Merciful God, who didst call William Carey to missionary work in India and didst endue him with a zeal for thy Word that led him to translate Scripture into many local languages and dialects: Give us a heart for the spreading of thy Gospel and a thirst for justice among all the peoples of the world; through Jesus Christ our Savior, who sheds thy light and peace throughout humanity, and who livest and reignest with thee and the Holy Spirit, one God, now and for ever. Amen.

Posted in Church History, India, Missions, Spirituality/Prayer

A Prayer for the Feast Day of Henry Martyn

O God of the nations, who didst give to thy faithful servant Henry Martyn a brilliant mind, a loving heart, and a gift for languages, that he might translate the Scriptures and other holy writings for the peoples of India and Persia: Inspire in us, we beseech thee, a love like his, eager to commit both life and talents to thee who gavest them; through Jesus Christ our Lord, who liveth and reigneth with thee and the Holy Spirit, one God, for ever and ever.

Posted in Church History, Missions, Spirituality/Prayer

Tuesday food for Thought from Hudson Taylor

Posted in * Christian Life / Church Life, Church History, Missions, Stewardship, Theology

(Evangel) Martin Goldsmith–The Genius of Roland Allen

Trust God’s Spirit. Allen accuses western missionaries of failure to trust the work of the Holy Spirit in sanctifying and maturing new believers in China or Africa. He reminds his readers that the same Holy Spirit indwells these new national Christians and us. If God is at work in them, then we must assume that they, too, have all the necessary gifts for the leadership and life of the church. There is no need for us to remain in charge of everything. Allen notes that the apostle Paul did not stay unduly long in any one place, but quickly trained and taught new believers, appointed leaders and moved on. He trusted the Holy Spirit to use them and lead them, so that the church flourished and grew. Allen contrasts this apostolic pattern with contemporary systems in which many missionaries remain for many years in one place, dominate the national church and thus prevent natural development under the Spirit of god. Allen seems to be a prophet before his time, for in more recent years the charismatic renewal has taught us that all Christians have gifts for the edification of the church and, therefore, we do not need to be mere pew-dusters saying ‘amen’ to a dominant minister.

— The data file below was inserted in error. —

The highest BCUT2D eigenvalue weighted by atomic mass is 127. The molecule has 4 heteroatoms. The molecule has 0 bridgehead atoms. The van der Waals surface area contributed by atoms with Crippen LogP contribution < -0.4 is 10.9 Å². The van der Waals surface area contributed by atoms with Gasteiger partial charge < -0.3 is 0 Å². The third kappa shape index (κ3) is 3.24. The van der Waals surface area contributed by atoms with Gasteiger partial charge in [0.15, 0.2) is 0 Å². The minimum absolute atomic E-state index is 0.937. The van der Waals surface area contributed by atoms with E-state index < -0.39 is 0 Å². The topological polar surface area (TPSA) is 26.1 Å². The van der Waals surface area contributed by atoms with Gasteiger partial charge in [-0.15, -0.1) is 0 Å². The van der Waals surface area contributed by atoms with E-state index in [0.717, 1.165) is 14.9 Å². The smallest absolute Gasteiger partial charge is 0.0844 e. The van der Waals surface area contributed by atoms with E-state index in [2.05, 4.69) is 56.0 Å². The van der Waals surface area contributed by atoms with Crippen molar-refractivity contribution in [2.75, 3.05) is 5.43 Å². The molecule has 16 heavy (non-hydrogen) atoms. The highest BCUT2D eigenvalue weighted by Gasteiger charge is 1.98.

Read it all.

Posted in Books, Church History, Missions, Theology

John Stott on the Ascension for Ascension Day